Our latest paper, published in the Journal of Molecular Medicine, shows that antibodies directed against bacteria do occur in the spinal fluid of MS patients. The paper details a cerebrospinal fluid serological study that supports the idea that some of the MS candidate microbes we’ve identified contribute to demyelination in some patients.
A number of infections of the central nervous system can lead to demyelination: distemper in dogs, and measles in human are just two examples. The underlying risk factors and mechanisms for microbe-driven demyelination are poorly understood, since they occur unpredictably and at variable rates. At Cracking the MS Code, we work to uncover the ways in which our “MS suspects”—Akkermansia, Atopobium, Bacteroides, Lactobacillus and others—may trigger antibodies directed against bacteria in the brain and/or spinal fluid. We appreciate your interest in our research.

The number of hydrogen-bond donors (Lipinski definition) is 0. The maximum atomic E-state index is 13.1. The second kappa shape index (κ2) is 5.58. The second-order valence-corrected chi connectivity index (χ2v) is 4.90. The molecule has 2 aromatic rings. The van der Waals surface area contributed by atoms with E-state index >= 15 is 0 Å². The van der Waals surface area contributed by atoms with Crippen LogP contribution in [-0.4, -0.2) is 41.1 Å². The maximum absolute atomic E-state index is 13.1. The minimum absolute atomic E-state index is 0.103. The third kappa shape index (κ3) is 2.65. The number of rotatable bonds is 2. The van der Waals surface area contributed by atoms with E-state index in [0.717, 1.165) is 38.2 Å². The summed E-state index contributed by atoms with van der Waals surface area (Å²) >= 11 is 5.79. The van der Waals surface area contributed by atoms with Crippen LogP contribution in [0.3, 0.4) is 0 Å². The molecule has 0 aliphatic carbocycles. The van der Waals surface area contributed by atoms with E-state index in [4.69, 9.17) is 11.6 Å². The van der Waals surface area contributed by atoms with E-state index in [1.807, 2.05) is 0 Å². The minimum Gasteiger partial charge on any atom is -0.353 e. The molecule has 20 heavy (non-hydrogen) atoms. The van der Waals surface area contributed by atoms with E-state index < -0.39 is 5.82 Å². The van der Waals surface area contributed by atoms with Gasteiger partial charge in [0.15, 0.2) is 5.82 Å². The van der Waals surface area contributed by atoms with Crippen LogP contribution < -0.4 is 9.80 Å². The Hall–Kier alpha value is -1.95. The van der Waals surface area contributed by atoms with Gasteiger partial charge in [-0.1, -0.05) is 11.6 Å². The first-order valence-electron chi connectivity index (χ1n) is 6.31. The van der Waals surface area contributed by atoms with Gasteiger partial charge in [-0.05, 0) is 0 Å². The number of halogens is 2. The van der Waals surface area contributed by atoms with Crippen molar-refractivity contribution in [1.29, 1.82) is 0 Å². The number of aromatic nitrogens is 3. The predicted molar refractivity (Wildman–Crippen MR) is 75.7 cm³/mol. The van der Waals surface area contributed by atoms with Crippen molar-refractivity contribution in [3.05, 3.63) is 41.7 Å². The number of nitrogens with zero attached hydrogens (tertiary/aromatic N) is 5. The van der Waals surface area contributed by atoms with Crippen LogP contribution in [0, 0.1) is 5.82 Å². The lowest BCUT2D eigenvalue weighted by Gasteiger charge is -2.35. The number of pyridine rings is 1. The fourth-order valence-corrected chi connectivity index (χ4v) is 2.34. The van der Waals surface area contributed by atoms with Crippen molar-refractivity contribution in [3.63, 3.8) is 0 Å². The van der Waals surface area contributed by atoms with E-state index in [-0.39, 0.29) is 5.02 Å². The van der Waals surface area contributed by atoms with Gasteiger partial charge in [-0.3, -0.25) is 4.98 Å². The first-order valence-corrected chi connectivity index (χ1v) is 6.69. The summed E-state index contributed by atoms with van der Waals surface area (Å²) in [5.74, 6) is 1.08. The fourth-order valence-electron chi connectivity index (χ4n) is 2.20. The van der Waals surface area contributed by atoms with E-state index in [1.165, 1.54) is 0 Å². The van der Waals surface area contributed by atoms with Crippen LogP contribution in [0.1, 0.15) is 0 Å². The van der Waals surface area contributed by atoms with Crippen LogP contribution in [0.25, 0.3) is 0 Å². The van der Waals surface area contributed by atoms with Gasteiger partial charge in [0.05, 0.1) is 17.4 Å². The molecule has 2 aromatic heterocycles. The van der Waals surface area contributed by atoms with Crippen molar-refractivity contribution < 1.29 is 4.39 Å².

The work for this study was done at the University of Utah with help from ARUP Laboratories, Intermountain Health Care, and Dutch researcher Jon Laman. Future research will help establish if this new test—the spinal fluid antibody test—can help improve the treatment of MS patients. That is our ultimate goal.
Link to paper: https://link.springer.com/article/10.1007/s00109-021-02085-z#citeas
Dr. John Kriesel is Associate Professor of Infectious Diseases at the University of Utah School of Medicine. He began this blog to raise awareness and generate discussion about the possible causes of multiple sclerosis.
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